As far as men writing women goes, if I'm writing men I guess I can't complain! :)

Mason Canyon said...

I've read a number of books that were very good and found out later they were written by men using pen names. As long as the writing is good, I don't think it matters if it's a male or female writer.

Thoughts in Progress

Matthew Delman said...

I write female POVs because it's more of a challenge to write from a woman's perspective than from a male perspective (being a guy and all).

That said, I agree with the commenters who said who's writing it doesn't matter so long as the writing is good. The Nancy Drew stories were originally written by a man, if I'm remembering correctly, and I've met dozens of women online who loved the stories as girls. It works. Who cares?

Jemi Fraser said...

I tend to have 2 MCs - one male and one female - as there is usually a bit of romance in everything I write. I enjoy writing from the male pov. I think it helps being a teacher & having a son.

Piedmont Writer said...

In my historicals, for some reason, I tend to write from a male POV. In my contemporary, I wrote from a female POV.

I like writing from a male perspective but I think that's due to growing up with brothers. Their take on life was so decidedly different from my own.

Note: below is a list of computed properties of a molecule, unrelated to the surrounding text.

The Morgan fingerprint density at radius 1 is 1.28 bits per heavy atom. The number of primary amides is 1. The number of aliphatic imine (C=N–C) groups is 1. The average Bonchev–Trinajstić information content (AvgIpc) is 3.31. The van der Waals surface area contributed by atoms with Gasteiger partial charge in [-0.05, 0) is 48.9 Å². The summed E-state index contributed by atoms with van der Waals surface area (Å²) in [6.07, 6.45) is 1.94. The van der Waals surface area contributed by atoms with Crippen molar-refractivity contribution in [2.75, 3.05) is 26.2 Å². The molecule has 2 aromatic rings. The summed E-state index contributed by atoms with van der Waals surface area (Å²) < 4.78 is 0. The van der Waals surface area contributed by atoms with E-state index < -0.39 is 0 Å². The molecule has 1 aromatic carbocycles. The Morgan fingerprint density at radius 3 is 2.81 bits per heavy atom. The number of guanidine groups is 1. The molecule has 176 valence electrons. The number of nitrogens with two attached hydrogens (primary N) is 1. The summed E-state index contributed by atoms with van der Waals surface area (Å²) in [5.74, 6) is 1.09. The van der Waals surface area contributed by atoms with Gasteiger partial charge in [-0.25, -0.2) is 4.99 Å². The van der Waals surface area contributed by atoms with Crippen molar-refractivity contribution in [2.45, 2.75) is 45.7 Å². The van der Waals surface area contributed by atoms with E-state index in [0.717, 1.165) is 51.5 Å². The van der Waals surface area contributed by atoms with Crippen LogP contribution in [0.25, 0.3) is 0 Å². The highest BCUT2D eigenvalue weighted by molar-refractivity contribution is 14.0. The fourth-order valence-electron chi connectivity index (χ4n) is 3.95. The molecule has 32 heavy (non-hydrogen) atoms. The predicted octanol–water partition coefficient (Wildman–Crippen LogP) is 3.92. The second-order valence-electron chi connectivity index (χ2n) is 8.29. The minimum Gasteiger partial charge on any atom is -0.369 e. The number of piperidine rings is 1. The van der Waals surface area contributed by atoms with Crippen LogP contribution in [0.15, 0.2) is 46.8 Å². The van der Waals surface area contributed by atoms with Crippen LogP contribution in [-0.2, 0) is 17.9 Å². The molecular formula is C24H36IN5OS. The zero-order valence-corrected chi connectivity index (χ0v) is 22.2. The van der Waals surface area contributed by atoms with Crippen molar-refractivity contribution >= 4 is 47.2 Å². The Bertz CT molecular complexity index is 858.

L. T. Host said...

I flutter around on which gender I write. I was nervous writing from a male protag's view in V, but surprisingly the one comment I HAVEN'T heard is that it feels like a woman writing a man. I was sure that was going to be the big hang-up, but no one's brought that up as an issue yet.

That made me more comfortable to write from a male's POV in my 3rd book, but in my 4th and a recent short story I've gone back to a female.

No rhyme or reason in my brain! :)

Mark Noce said...

Kind of a trick question, isn't it? I mean as an author you write from perspectives of people you are not, in places your are not, and of course sometimes genders you are not. Am I off base here? :)

Taryn Tyler said...

I have issues when some male authors write romance from the girl's point of view. She usually comes out as soppy and silly, overly swoony etc. but then I'm not crazy into romance anyways so maybe that's just me. I prefer it as more of a side dish to a great plot rather than the plot itself. I like books with multiple points of view male and female and I love it when I'm surprised by the gender of the author.
That said I have had complaints about the believability of the only manuscript I've written from an entirely male point of view.

Amanda Sablan said...

I think I'd enjoy the romance of Hatshepsut just as much as the cutting off of hands!

My writing is split bewteen the female and the male perspective. It's a fun challenge for me, and this way, both genders may find something to like in my story.